Health Insurance data added (7/22/2013)

Health Insurance: The percent of Minnesotans without health insurance has increased significantly over the last decade - about 10 percent of Minnesotans under age 65 were uninsured in 2011. Lacking health insurance is associated with poor health outcomes for several common diseases and conditions, such as asthma, cancer, and stroke.

In addition, significant disparities in health insurance coverage exist by race/ethnicity, age, and geographic region. People living in Minneapolis or Saint Paul are more likely to be uninsured compared to those living in greater Minnesota. Also, Hispanic, American Indian, or Black people are more likely to be without health insurance than White people.

These data also show that the percent of young adults (age 18-25) with health insurance increased significantly since the Affordable Care Act was signed in March 2010. Young adults, however, continue to have the highest percent of people without health insurance compared to any other age category under 65 years.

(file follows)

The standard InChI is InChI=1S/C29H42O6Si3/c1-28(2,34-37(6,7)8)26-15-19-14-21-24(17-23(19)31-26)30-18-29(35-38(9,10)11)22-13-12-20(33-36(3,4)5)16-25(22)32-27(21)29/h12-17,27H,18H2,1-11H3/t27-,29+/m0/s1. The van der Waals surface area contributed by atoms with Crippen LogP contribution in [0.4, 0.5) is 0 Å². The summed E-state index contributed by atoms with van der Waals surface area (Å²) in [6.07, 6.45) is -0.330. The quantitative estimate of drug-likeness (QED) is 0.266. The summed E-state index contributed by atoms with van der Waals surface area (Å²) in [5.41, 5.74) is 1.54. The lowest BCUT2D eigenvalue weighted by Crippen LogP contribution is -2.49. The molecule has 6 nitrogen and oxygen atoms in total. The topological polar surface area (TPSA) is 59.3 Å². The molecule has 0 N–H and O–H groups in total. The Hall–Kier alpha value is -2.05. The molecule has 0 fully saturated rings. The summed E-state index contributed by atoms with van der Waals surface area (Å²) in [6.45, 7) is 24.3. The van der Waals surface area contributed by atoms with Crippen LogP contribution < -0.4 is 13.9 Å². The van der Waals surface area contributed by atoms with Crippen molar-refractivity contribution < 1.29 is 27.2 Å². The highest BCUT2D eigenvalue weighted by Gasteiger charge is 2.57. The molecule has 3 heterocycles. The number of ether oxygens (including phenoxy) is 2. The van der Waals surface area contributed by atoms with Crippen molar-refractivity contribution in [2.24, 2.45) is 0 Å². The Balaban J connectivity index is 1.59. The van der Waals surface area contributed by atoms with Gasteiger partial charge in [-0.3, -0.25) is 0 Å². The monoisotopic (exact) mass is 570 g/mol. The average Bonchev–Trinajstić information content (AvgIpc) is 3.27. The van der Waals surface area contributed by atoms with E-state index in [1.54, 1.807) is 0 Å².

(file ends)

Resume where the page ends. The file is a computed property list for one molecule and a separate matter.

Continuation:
• To view charts, graphs, and maps of these data, see Health Insurance: Facts & Figures. These data are collected through the MN Health Access Survey by the MDH Health Economics Program and the University of Minnesota School of Public Health.
  • To generate custom data tables, including county-level data, see the Population Characteristics data query. These data are derived from the US Census Bureau Small Area Health Insurance Estimates.

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